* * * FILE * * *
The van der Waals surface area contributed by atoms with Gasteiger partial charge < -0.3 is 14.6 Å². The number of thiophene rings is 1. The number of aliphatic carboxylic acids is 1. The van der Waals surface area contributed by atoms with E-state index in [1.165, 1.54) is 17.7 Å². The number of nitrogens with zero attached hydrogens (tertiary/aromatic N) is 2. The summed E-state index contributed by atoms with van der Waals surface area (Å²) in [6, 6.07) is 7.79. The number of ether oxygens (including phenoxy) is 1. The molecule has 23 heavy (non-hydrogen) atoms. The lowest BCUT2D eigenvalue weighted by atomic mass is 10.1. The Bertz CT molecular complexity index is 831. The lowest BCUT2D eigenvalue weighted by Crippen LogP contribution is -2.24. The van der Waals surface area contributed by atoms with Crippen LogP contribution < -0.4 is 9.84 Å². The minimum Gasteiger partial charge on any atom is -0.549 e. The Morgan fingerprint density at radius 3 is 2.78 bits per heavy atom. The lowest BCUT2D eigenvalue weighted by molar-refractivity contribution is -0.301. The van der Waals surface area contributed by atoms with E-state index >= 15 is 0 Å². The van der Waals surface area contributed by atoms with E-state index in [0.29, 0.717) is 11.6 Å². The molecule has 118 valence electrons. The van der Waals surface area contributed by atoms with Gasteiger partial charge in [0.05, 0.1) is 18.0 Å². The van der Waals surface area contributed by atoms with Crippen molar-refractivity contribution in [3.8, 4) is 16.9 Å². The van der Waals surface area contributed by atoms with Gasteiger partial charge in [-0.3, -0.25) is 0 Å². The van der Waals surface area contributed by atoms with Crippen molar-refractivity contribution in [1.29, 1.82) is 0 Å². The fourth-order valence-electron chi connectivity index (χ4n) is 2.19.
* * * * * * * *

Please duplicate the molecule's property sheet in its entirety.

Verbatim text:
The van der Waals surface area contributed by atoms with Gasteiger partial charge < -0.3 is 14.6 Å². The number of thiophene rings is 1. The number of aliphatic carboxylic acids is 1. The van der Waals surface area contributed by atoms with E-state index in [1.165, 1.54) is 17.7 Å². The number of nitrogens with zero attached hydrogens (tertiary/aromatic N) is 2. The summed E-state index contributed by atoms with van der Waals surface area (Å²) in [6, 6.07) is 7.79. The number of ether oxygens (including phenoxy) is 1. The molecule has 23 heavy (non-hydrogen) atoms. The lowest BCUT2D eigenvalue weighted by atomic mass is 10.1. The Bertz CT molecular complexity index is 831. The lowest BCUT2D eigenvalue weighted by Crippen LogP contribution is -2.24. The van der Waals surface area contributed by atoms with Crippen LogP contribution < -0.4 is 9.84 Å². The minimum Gasteiger partial charge on any atom is -0.549 e. The Morgan fingerprint density at radius 3 is 2.78 bits per heavy atom. The lowest BCUT2D eigenvalue weighted by molar-refractivity contribution is -0.301. The van der Waals surface area contributed by atoms with E-state index >= 15 is 0 Å². The van der Waals surface area contributed by atoms with E-state index in [0.29, 0.717) is 11.6 Å². The molecule has 118 valence electrons. The van der Waals surface area contributed by atoms with Gasteiger partial charge in [0.05, 0.1) is 18.0 Å². The van der Waals surface area contributed by atoms with Crippen molar-refractivity contribution in [3.8, 4) is 16.9 Å². The van der Waals surface area contributed by atoms with Gasteiger partial charge in [-0.3, -0.25) is 0 Å². The van der Waals surface area contributed by atoms with Crippen molar-refractivity contribution in [1.29, 1.82) is 0 Å². The fourth-order valence-electron chi connectivity index (χ4n) is 2.19.